Defence has a comprehensive program of environmental impact assessment to ensure the effects of its activities on the environment are considered and managed.
The specific requirement of the environmental impact assessment process that Defence uses varies depending upon the degree of perceived environmental risk. Routine training activities, minor construction works or the acquisition and use of some equipment items may not pose a significant risk to the environment and the impacts and mitigation strategies will be considered internally by Defence. Where it is identified that some activity, work or new equipment may pose a real risk of potentially significant environmental impacts Defence requires that assessments are undertaken in accordance with the requirements of the Commonwealth Environment Protection and Biodiversity Conservation Act 1999 (EPBC Act). Regardless of the process used, any environmental issues identified are then managed to mitigate the potential for adverse impacts to occur.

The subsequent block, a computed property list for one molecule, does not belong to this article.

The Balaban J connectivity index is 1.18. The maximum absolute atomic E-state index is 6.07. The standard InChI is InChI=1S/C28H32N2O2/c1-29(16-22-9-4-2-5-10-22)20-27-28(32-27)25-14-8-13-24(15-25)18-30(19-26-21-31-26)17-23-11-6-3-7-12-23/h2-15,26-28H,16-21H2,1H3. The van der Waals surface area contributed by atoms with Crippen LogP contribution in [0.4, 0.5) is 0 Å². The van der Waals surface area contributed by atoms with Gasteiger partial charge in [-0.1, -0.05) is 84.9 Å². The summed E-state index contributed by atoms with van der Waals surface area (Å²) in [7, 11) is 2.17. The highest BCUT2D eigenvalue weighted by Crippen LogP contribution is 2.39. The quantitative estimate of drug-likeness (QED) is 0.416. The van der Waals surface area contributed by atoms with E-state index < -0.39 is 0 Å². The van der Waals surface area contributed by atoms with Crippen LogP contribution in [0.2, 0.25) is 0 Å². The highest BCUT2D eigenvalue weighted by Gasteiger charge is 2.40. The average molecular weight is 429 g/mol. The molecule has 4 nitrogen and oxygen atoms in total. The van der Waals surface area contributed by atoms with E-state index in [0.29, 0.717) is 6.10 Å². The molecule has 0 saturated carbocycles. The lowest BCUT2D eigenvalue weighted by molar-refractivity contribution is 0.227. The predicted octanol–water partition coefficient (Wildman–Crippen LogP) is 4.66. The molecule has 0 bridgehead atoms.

Where Defence undertakes environmental impact assessments Defence uses specialist environmental consulting companies who work with Defence's own team of professionally qualified and experienced environmental managers to ensure environmental risks are identified and managed on the ground. For a major joint military exercise (like the Talisman Saber series), infrastructure development (such as buildings and bases) and major new items of equipment (such as tanks and aircraft) public consultation is routinely undertaken through a Public Environment Report.
Where it is unlikely that significant environmental impacts will arise Defence still considers and manages the effects of these activities on the environment through an internal protocol known as an Environmental Clearance Certificate. This process ensures there is still a robust process for environmental management to minimise the potential for adverse environmental outcomes.
In 2002 the Australian National Audit Office, singled out Defence's environmental impact assessment and clearance process as taking stewardship of the environment a stage further than what is required to just meet legislative requirements. This demonstrates Defence's claim to be a leader in stewardship of the environment.